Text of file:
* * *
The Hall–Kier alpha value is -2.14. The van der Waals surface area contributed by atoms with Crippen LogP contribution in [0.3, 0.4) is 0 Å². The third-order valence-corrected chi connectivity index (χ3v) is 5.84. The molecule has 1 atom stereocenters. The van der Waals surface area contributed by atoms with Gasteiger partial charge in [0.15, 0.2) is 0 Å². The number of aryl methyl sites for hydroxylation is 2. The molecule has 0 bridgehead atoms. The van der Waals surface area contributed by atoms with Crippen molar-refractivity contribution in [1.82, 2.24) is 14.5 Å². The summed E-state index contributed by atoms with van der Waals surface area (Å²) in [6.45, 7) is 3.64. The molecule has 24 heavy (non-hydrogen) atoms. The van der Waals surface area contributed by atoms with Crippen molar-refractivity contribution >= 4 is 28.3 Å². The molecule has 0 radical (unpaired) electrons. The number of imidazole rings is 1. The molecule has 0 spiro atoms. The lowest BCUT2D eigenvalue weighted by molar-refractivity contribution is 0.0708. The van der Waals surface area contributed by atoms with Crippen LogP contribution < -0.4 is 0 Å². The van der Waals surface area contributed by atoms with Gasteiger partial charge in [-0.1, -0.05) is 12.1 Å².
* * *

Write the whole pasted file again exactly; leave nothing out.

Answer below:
The Hall–Kier alpha value is -2.14. The van der Waals surface area contributed by atoms with Crippen LogP contribution in [0.3, 0.4) is 0 Å². The third-order valence-corrected chi connectivity index (χ3v) is 5.84. The molecule has 1 atom stereocenters. The van der Waals surface area contributed by atoms with Gasteiger partial charge in [0.15, 0.2) is 0 Å². The number of aryl methyl sites for hydroxylation is 2. The molecule has 0 bridgehead atoms. The van der Waals surface area contributed by atoms with Crippen molar-refractivity contribution in [1.82, 2.24) is 14.5 Å². The summed E-state index contributed by atoms with van der Waals surface area (Å²) in [6.45, 7) is 3.64. The molecule has 24 heavy (non-hydrogen) atoms. The van der Waals surface area contributed by atoms with Crippen molar-refractivity contribution >= 4 is 28.3 Å². The molecule has 0 radical (unpaired) electrons. The number of imidazole rings is 1. The molecule has 0 spiro atoms. The lowest BCUT2D eigenvalue weighted by molar-refractivity contribution is 0.0708. The van der Waals surface area contributed by atoms with Crippen LogP contribution < -0.4 is 0 Å². The van der Waals surface area contributed by atoms with Gasteiger partial charge in [-0.1, -0.05) is 12.1 Å².